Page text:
Nanne with an E – Prince Edward Island Canada

I once knew a guy with a guard dog that let people come right up to the porch, but wouldn’t allow them to leave.  Prince Edward Island is a bit like that – it’s free to come by ferry or bridge, but you have to pay to go the other way.  The system doesn’t work very well, because we’re told that the only young people who stay long term are girls – that is, girls with long red hair.

But first, let’s roll back a few months.  It’s a warm February night in Australia and two families have gathered to sort out the final details of their upcoming cruise.  I’m part of one of those families.  “Oh look!  The cruise stops at Prince Edward Island!”  My response to this momentous revelation?  “That’s nice dear.  Where’s that?”  “You silly boy – that’s an country!”  I point out that it should be “a country”, not “an country”.  “No, Anne country – Anne with an E!”  Somewhere in the recesses of my brain a little warning bell chimes, so I pull out the ace reply “Ah, Anne country. That’s nice dear.”

… We’re now docked in Charlottetown, the largest city on Prince Edward Island, or PEI to its friends.  My “Anne” knowledge is still fairly limited, but I now know that it’s really important that we go to see “all things Anne” – or else.  As I may have mentioned, we’re a bit over the whole bus tour thing, so the ladies have arranged a small group tour with a local called Wonda.  We feel quite smug when we spot a guy holding one of those little signs at the cruise terminal, and the sign is for us!  In a matter of minutes, we’re whisked past the lines of people waiting for the buses and join our personal minivan.

Like all good tour guides, Wonda started life doing something completely different.  As we drive through the idyllic countryside we learn that Wonda came to PEI to study about thirty years ago, then fell in love with the place and stayed.   “Well folks, what would you like to see today?  I’ll take you to all the scenic spots and, of course, we can spend as much time as you want at the Anne locations.” Wow, this sounds great.  We have Wonda at our disposal for five hours.  Allowing fifteen minutes for Anne stops, that gives us heaps of time for all the good stuff.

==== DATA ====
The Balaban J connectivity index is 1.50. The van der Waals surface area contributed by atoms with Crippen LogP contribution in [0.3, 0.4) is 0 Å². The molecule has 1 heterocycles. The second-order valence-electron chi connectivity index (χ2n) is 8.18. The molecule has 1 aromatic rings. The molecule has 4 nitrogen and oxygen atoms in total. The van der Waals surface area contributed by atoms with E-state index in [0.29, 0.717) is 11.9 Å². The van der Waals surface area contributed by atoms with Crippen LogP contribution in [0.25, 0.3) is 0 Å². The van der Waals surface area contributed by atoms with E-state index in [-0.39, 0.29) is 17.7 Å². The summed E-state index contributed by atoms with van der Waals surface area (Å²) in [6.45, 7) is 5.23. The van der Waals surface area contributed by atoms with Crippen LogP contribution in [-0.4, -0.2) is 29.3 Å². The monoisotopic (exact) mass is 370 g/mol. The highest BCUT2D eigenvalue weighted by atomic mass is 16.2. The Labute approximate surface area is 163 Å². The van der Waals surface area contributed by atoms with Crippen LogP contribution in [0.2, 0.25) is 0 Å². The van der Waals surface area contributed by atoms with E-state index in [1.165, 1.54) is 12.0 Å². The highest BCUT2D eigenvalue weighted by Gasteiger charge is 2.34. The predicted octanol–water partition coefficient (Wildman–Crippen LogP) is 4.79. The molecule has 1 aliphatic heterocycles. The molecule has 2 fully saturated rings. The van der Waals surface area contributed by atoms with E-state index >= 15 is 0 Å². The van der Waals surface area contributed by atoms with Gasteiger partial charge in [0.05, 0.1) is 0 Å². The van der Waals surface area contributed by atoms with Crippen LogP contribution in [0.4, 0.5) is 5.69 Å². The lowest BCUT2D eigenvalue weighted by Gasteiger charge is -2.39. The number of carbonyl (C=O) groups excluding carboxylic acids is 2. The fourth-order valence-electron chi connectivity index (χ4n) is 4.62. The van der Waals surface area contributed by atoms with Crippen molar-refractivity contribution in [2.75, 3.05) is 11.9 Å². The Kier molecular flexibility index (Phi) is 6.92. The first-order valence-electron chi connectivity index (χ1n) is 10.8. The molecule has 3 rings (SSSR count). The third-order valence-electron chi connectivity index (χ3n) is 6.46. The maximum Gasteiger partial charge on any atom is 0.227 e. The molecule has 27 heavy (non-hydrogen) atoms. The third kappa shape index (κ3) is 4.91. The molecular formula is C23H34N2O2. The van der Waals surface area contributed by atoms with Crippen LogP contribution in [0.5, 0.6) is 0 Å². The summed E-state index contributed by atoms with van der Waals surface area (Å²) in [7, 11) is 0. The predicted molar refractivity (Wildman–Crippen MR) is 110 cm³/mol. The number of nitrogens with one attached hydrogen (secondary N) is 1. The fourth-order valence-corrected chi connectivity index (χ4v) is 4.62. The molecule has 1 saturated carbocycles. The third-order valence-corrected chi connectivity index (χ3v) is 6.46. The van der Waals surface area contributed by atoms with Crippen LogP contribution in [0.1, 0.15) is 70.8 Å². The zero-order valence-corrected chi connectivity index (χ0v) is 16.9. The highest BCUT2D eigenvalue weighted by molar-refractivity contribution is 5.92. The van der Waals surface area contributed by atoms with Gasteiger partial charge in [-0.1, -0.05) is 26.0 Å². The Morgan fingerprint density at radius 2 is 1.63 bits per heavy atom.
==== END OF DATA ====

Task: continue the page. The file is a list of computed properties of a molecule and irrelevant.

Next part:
Those among you who are quicker of mind than I am may have spotted the slight flaw in my logic here.  Apparently, the Anne locations are the good spots. Sure, we stop in at a beautiful old house some guy built for his wife, but unfortunately died before they could use it (sounds like we’re back in Nova Scotia – land of tragic stories).  And then of course there’s the stop at the beach where we get to walk on the famous red sand and dip our toes into what we think is the Gulf of St Lawrence, but could be part of the Atlantic.  Oh, and there’s a bunch of quaint towns with names like South Rustico, North Rustico, Anglo Rustico and New Glasgow (they got a bit creative there), but I’m assured the Anne locations are the main attraction.  A couple of final stops to see the places where they farm oysters and mussels, and meet an old fisherman who’s part of the local folklore, then it’s off to Anne Land (my term – don’t Google it).

For those of you who haven’t watched the movie (or the Netflix series), I’ll give you my version of the story.  There’s this girl named Lucy something who went to live with her grandparents on PEI when her parents died.  They ran a post office, but Lucy spent much of her time walking in the local woods and visiting her relatives at a nearby farm.  She then decided to write a book about a young girl named Anne, who went to live with her grandparents when …. well, you see where this is going of course.  Anyways, while Lucy’s first book “Anne of Green Gables” was rejected five times by various publishers, it eventually hit the shelves and has since been treasured by little girls all over the world.

So, we visit the post office.  We visit the spot where the grandparents’ old house used to stand.  We visit the farm, and tour through the old house which has been reconstructed so every room exactly matches the descriptions in the book.  And, we walk a ways along a woodland path they’ve named “Lovers Lane”.  It’s actually all pretty neat, and being greeted by a sweet young red-haired girl in period costume just adds to the charm.  “Hello, my name is Anne Shirley.  Where are you folks from?”  … “Australia!  Oh my, it must have taken you months and months to come all that way across the sea!

I’m growing to like Anne, and I’m glad that big movie studio in California doesn’t own the rights to the book.  If they did, she’d probably be recast as another of the long line of princesses and would leave Prince Edward Island forever.

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